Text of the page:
laphriini blog

taxonomy and ethology
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Head Shots, External Links, and More

March 17, 2012

I've added a lot to the site in the last week and a half. All of the eastern Laphria s. str. now have links to photos of the head in profile, with each set up to the extent possible as a silhouette -- sort of an updated version of the drawings in Hull's monograph Robber Flies of the World. All profiles except two (for L. affinis and L. macquarti) are of males. I started with affinis before I decided to just shoot one sex; I will replace that shot later with another. In the case of macquarti for some reason the photo of the male did not process correctly, and I substituted one from a female. A few of the other shots are substandard in one way or another and will probably eventually be replaced as well.

I was actually initially planning to use head-on shots showing the face, mystax, and beard instead of the profiles, but after taking just one realized that it would be next to impossible to edit out the thoracic vestiture. In other words, the shot looked really busy, and I couldn't figure out a way to fix it. Such shots could be important aids to identification though. I will probably add them later anyway.

I am going to add these head photos for all of the species in Laphria s. str., Choerades, and the two new genera. The shots for the western Laphria s. str. will come next, as I replace the habitus shots with either stacked versions, or versions without distracting highlights. I'll try to take some of these next weekend. I tried to replace most of the substandard habitus photos for the eastern Laphria s. str. last week. I still have a few eastern species to go.

This photography takes a lot of time; in the last three weeks I have spent nearly 60 hours of hard work on this site, most of which has been taking, processing, or editing photos. So it might require a few weeks to get the photographs of western Laphria completed.

It's also been pointed out to me, and correctly, that the species write ups need an associated photo of the entire fly, from the side. The problem with such shots, in my opinion, is that they are often visually unappealing, with the head at an odd angle, the legs going off in all directions, and the abdomen doubled under. Nonetheless, the color and length of the tuft of hair in front of the wings, the tuft of hair in front of the halteres, and the vestiture of the tibiae are all important characters. These characters can only be seen in their entirety by viewing the fly from the side. So eventually I will work out something, that I consider artistically sound.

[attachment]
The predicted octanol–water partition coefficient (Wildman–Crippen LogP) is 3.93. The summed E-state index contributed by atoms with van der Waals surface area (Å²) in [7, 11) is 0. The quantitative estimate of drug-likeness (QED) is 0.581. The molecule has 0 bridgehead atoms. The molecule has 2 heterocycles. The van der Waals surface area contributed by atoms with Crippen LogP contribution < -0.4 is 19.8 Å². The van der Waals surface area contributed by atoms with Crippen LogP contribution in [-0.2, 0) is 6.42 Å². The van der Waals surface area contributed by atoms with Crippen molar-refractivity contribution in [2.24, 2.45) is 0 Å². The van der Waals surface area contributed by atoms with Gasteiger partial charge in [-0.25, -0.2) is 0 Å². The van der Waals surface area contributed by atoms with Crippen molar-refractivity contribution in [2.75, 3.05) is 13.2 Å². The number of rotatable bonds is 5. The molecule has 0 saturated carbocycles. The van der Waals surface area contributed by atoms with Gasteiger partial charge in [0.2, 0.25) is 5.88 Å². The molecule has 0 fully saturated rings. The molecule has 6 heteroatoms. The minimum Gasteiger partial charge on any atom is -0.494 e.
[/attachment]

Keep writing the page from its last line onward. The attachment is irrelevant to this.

From now on, when I collect specimens, I plan to pin several of each species in poses intended strictly for photography. When I went to photograph heads I was amazed at the number of specimens with legs occluding my view. A few extra pins to hold the legs in place until after they have dried should fix that. Extending the abdomen and terminalia would also be a good idea.

I'd been thinking about illustrating the keys, and have decided against it. I like the "clean" unencumbered look for the site as a whole, for the blog, and particularly for the keys. Adding in-line photographs to the keys would destroy that Spartan look I'm trying to achieve. Rather, I believe that for several groups of related species, I will add "summary" sheets, which spell out the differences with photographs or drawings or more probably both. There are several of these groups, the species in which even I have a hard time placing without some aid. One for example includes Laphria macquarti, L. floridensis, L. nigella, and one or two melanic forms which may be new species. Judging from the number of misidentified specimens I've seen, another includes L. flavicollis, L. virginica, L. divisor, and one cryptic new species I've identified. A third includes all the varieties of L. thoracica and one new species. A fourth includes several species grouped around L. grossa, again with some new forms. And there are many other similar groups for the western Laphria s. str. and for Choerades and the two new genera. I believe virtual "plates" showing how to distinguish the species in each of these subgroups would have much more value than having all the illustrations thrown together in a single key.

For the eastern Laphria s. str. I added links to the Laphriine portion of Herschel Raney's webpage on the Robber Flies of Arkansas. His site has some of the best live shots of Laphriini I've ever seen, and certainly the most extensive. It covers much more than just the Laphriini, or even the subfamily Laphriinae; but for the former in many ways is complimentary to this site. I also asked his permission; since there were so many links.

Last, for each species in any of the genera with a type specimen at the Museum of Comparative Zoology (MCZ) at Harvard, I linked to the photo species-pages they have provided for reference in their Type Database. To my knowledge the MCZ is the only museum with photographs of it's types freely available on the web. You can search for them by genus. North American Laphriini were described in Asilus, Lampria, Laphria, Dasyllis, and Bombomima. The MCZ is particularly strong in Diptera holdings; specifically it has most of Osten Sacken's types as well as those described by Nathan Banks, who worked there late in his career. Both of these individuals described a number of Laphriini.